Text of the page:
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# Let's Stretch the Values! Writing Two-Digit Numbers in Expanded Form

What does it mean to expand a number? Use this lesson plan to help your students understand how to write the expanded form of two-digit numbers.

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Let’s stretch the values! Young mathematicians learn about writing two-digit numbers in expanded form in this helpful math lesson plan. Designed for first graders, this lesson introduces learners to place value by breaking down two-digit numbers into tens and ones (e.g., the number 25 can be understood as 20 and 5). Children will review terms such as single-digit numbers, value, and expanded form, and then practice writing two-digit numbers on charts and in number sentences to help them visualize the different values.

• Students will be able to identify the digit in the ones and tens places of a two-digit number.
• Students will be able to construct a number when told the digits in the tens place and ones place.
• Students will be able to write a two-digit number in expanded form.
(5 minutes)
• Remind students what they already know about single-digit numbers, or the numbers 0 through 9.
• Tell students that today they are going to learn about two-digit numbers and their values.
• Remind students that value means how much a number is worth. Tell your students that they can show value using counters, manipulatives, and base ten blocks.
• Explain to your students that they will learn about place value, or the value of the location of a digit in a number.
(10 minutes)
• On the chart, write tens place and ones place in a t-chart.
• Show the ones place on the right half of the chart, and show the tens place on the left side of the chart.
• Use sticky notes with the digits written on them so you can manipulate the numbers and show different values on the chart.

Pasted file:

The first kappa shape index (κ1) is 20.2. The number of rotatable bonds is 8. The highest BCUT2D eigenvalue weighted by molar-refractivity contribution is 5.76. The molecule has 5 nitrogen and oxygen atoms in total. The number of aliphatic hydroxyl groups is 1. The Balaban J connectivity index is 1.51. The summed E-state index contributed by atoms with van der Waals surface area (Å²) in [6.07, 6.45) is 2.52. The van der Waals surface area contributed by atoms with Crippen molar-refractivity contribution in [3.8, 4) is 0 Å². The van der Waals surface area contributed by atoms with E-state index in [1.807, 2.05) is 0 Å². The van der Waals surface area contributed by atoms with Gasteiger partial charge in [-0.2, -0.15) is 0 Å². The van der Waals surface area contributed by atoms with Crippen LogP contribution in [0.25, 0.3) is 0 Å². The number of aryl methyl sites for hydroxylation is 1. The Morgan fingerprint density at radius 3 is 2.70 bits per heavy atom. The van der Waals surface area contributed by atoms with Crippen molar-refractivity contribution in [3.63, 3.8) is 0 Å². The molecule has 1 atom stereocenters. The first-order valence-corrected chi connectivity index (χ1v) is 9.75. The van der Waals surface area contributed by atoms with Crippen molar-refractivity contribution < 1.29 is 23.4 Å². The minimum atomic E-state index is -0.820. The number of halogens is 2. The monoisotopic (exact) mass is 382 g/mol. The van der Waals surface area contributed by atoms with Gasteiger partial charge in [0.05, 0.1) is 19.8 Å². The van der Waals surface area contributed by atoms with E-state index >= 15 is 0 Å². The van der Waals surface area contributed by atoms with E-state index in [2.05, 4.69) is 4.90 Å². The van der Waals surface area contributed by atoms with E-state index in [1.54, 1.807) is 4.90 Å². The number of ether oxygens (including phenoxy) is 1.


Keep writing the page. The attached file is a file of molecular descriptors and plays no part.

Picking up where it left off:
• Place a 0 in the ten spot. Explain that numbers before 10 have a 0 in front of them because they are less than 10.
• Explain that two-digit numbers are like adding together a tens value with a ones value. For example, with the number 25, explain that it is like having a 20 in the tens place and a 5 in the ones, and 20 + 5 = 25.
• Tell your students that showing the value of two-digit numbers in this way is called expanded form, or a numeric form of writing a number to stretch out the different values into a number sentence.
(10 minutes)
• Write the number 67 on the chart or board.
• Have students discuss how many tens and ones there are with partners.
• Ask a student to explain that 67 is 60 and 7 put together.
• Write these numbers on the board, and ask different students to come up to write the expanded form of the numbers on the chart.
• Give students time to practice writing expanded form on paper or on personal whiteboards.
• Have your students practice with the numbers 29, 83, 74, and 91.
(20 minutes)
• Give your students Quincy's Place Value and Numbers: Expanded Form to practice.
• Enrichment: Include the hundreds place value on the chart. Make the practice more complex by having students practice different forms of the number, such as written form and model form with manipulatives.
• Support: If students need visual supports, use value manipulatives such as base ten blocks. Have students represent the tens values with rods, tens frames, or bundles. For ones, use single manipulatives.
(10 minutes)
• At the end of the lesson, write three numbers on the board.
• Have each student write the expanded form on a sheet of scratch paper with his name on it.
• Collect these assessments.
(5 minutes)
• Review the chart you made during the formal instruction section.
• Summarize the key points and vocabulary.